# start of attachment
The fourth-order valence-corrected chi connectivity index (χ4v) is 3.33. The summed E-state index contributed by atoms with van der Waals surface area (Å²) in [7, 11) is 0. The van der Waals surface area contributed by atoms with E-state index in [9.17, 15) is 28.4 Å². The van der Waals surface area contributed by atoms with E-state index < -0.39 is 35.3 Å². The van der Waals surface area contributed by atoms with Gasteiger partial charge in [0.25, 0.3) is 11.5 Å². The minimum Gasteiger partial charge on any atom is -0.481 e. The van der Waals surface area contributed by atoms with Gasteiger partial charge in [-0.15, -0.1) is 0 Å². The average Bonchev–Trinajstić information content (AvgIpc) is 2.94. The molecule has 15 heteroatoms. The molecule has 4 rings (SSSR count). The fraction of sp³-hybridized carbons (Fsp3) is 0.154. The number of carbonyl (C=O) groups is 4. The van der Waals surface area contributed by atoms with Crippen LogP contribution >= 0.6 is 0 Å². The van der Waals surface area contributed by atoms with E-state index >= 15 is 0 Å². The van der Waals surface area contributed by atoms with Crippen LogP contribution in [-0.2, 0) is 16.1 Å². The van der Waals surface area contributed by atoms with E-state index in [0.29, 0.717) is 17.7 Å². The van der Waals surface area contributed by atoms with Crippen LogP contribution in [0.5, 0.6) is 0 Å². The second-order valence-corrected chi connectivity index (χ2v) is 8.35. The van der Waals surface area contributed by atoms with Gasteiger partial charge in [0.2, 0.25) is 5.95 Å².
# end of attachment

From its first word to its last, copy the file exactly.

The fourth-order valence-corrected chi connectivity index (χ4v) is 3.33. The summed E-state index contributed by atoms with van der Waals surface area (Å²) in [7, 11) is 0. The van der Waals surface area contributed by atoms with E-state index in [9.17, 15) is 28.4 Å². The van der Waals surface area contributed by atoms with E-state index < -0.39 is 35.3 Å². The van der Waals surface area contributed by atoms with Gasteiger partial charge in [0.25, 0.3) is 11.5 Å². The minimum Gasteiger partial charge on any atom is -0.481 e. The van der Waals surface area contributed by atoms with Gasteiger partial charge in [-0.15, -0.1) is 0 Å². The average Bonchev–Trinajstić information content (AvgIpc) is 2.94. The molecule has 15 heteroatoms. The molecule has 4 rings (SSSR count). The fraction of sp³-hybridized carbons (Fsp3) is 0.154. The number of carbonyl (C=O) groups is 4. The van der Waals surface area contributed by atoms with Crippen LogP contribution >= 0.6 is 0 Å². The van der Waals surface area contributed by atoms with E-state index >= 15 is 0 Å². The van der Waals surface area contributed by atoms with Crippen LogP contribution in [-0.2, 0) is 16.1 Å². The van der Waals surface area contributed by atoms with E-state index in [0.29, 0.717) is 17.7 Å². The van der Waals surface area contributed by atoms with Crippen LogP contribution in [0.5, 0.6) is 0 Å². The second-order valence-corrected chi connectivity index (χ2v) is 8.35. The van der Waals surface area contributed by atoms with Gasteiger partial charge in [0.2, 0.25) is 5.95 Å².